More than 5 million low-income students received a Pell Grant in 2006-07; almost 60 percent of these students were independent undergraduates. The average total grant aid awarded to working adults, however, was $2,900 in 2003-04 compared with $5,200 for traditional-age students. This difference was in part due to working adults enrolling in college less than full-time. But after controlling for enrollment intensity, working adults from similar income levels as dependent students do not receive the same Pell Grant. According to the Institute
for Higher Education Policy, among working poor adults (40 percent of whom are between the ages of 25 and 34) those who enrolled in college faced more than $4,000 in unmet need after accounting for all forms of financial aid. To address these limitations, federal policies that determine Pell Grant eligibility need to be changed in two ways:
- Provide more generous Pell Grants to working adults who enroll part-time.
- Equalize Pell eligibility formulas so low-income working adults can qualify for the same amount of Pell Grant monies as traditional-age students.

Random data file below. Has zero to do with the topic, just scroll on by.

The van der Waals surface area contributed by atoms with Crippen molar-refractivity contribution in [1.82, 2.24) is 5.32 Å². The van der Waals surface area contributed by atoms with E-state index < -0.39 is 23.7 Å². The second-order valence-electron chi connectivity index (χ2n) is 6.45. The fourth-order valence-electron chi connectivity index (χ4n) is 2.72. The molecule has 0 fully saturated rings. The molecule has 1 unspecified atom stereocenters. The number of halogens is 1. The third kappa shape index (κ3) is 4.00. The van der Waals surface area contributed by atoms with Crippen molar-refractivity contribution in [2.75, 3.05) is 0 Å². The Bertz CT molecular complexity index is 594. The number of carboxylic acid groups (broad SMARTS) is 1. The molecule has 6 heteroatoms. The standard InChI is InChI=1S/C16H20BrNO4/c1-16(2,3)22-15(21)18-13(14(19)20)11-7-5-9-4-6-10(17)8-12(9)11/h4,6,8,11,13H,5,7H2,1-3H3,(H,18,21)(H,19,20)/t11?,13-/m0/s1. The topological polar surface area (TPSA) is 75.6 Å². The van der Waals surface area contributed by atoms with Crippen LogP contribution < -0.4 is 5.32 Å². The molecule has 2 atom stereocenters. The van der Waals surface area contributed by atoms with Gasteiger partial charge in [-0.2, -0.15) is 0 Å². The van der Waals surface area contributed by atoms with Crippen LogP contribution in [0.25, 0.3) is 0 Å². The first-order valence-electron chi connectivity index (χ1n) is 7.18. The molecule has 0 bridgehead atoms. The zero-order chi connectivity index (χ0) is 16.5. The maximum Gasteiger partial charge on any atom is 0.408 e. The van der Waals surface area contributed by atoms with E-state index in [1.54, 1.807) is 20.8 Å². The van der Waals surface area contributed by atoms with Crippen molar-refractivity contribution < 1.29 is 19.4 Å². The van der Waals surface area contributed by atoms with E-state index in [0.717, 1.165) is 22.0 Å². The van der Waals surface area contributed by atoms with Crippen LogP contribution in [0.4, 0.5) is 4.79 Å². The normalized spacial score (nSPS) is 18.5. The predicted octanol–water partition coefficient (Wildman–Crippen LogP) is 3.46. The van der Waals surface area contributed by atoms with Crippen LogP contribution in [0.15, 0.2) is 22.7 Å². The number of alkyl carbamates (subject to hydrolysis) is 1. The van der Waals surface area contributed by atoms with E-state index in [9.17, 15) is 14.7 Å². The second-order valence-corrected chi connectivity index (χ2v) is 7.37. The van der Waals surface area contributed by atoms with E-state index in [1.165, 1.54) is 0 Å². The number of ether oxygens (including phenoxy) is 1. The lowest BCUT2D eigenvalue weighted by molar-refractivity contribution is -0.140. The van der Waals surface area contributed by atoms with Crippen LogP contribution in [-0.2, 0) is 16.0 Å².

Federal access policies that provide academic and social supports to help students transition to and succeed in college also need revisiting. The federal access policies TRIO and GEAR UP are the current mechanisms for states, K12 schools, and postsecondary institutions to provide supplemental services to help students become college-ready. These programs should be expanded so states can offer a package of services to working adults to include counseling (academic, financial, and career), tutoring, mentoring, assistance with college and financial aid applications, high-quality instruction, and financial incentives.
For more on this topic, please see: